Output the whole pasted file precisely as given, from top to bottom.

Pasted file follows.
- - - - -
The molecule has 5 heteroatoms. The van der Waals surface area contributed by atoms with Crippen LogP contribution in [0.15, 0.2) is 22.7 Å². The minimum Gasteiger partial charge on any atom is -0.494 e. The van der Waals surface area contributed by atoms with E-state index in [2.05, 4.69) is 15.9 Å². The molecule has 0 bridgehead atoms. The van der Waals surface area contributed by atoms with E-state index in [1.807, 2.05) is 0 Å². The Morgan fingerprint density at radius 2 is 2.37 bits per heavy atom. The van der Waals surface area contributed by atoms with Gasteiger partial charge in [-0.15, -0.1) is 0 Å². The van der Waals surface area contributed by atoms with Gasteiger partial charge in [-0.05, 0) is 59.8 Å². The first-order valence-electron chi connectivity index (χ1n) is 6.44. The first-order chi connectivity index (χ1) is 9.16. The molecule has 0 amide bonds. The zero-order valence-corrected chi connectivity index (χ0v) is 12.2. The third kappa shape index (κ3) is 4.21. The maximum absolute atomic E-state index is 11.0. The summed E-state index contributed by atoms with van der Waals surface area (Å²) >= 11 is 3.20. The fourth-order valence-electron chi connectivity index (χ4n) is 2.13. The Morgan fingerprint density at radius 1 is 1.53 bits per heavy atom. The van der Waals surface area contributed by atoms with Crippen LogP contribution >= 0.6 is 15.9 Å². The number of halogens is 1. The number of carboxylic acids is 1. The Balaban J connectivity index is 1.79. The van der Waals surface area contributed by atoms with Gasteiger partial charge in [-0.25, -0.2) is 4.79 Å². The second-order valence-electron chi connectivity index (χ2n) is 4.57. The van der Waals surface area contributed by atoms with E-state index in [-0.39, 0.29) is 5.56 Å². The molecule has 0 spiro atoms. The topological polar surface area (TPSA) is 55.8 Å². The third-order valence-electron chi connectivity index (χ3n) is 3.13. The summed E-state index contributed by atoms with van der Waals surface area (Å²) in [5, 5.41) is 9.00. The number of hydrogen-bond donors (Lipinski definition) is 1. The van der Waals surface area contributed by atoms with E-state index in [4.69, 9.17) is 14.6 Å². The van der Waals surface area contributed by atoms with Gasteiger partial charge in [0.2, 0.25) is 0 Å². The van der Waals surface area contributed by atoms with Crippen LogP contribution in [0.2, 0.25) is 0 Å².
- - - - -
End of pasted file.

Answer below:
The molecule has 5 heteroatoms. The van der Waals surface area contributed by atoms with Crippen LogP contribution in [0.15, 0.2) is 22.7 Å². The minimum Gasteiger partial charge on any atom is -0.494 e. The van der Waals surface area contributed by atoms with E-state index in [2.05, 4.69) is 15.9 Å². The molecule has 0 bridgehead atoms. The van der Waals surface area contributed by atoms with E-state index in [1.807, 2.05) is 0 Å². The Morgan fingerprint density at radius 2 is 2.37 bits per heavy atom. The van der Waals surface area contributed by atoms with Gasteiger partial charge in [-0.15, -0.1) is 0 Å². The van der Waals surface area contributed by atoms with Gasteiger partial charge in [-0.05, 0) is 59.8 Å². The first-order valence-electron chi connectivity index (χ1n) is 6.44. The first-order chi connectivity index (χ1) is 9.16. The molecule has 0 amide bonds. The zero-order valence-corrected chi connectivity index (χ0v) is 12.2. The third kappa shape index (κ3) is 4.21. The maximum absolute atomic E-state index is 11.0. The summed E-state index contributed by atoms with van der Waals surface area (Å²) >= 11 is 3.20. The fourth-order valence-electron chi connectivity index (χ4n) is 2.13. The Morgan fingerprint density at radius 1 is 1.53 bits per heavy atom. The van der Waals surface area contributed by atoms with Crippen LogP contribution >= 0.6 is 15.9 Å². The number of halogens is 1. The number of carboxylic acids is 1. The Balaban J connectivity index is 1.79. The van der Waals surface area contributed by atoms with Gasteiger partial charge in [-0.25, -0.2) is 4.79 Å². The second-order valence-electron chi connectivity index (χ2n) is 4.57. The van der Waals surface area contributed by atoms with E-state index in [-0.39, 0.29) is 5.56 Å². The molecule has 0 spiro atoms. The topological polar surface area (TPSA) is 55.8 Å². The third-order valence-electron chi connectivity index (χ3n) is 3.13. The summed E-state index contributed by atoms with van der Waals surface area (Å²) in [5, 5.41) is 9.00. The number of hydrogen-bond donors (Lipinski definition) is 1. The van der Waals surface area contributed by atoms with E-state index in [4.69, 9.17) is 14.6 Å². The van der Waals surface area contributed by atoms with Gasteiger partial charge in [0.2, 0.25) is 0 Å². The van der Waals surface area contributed by atoms with Crippen LogP contribution in [0.2, 0.25) is 0 Å².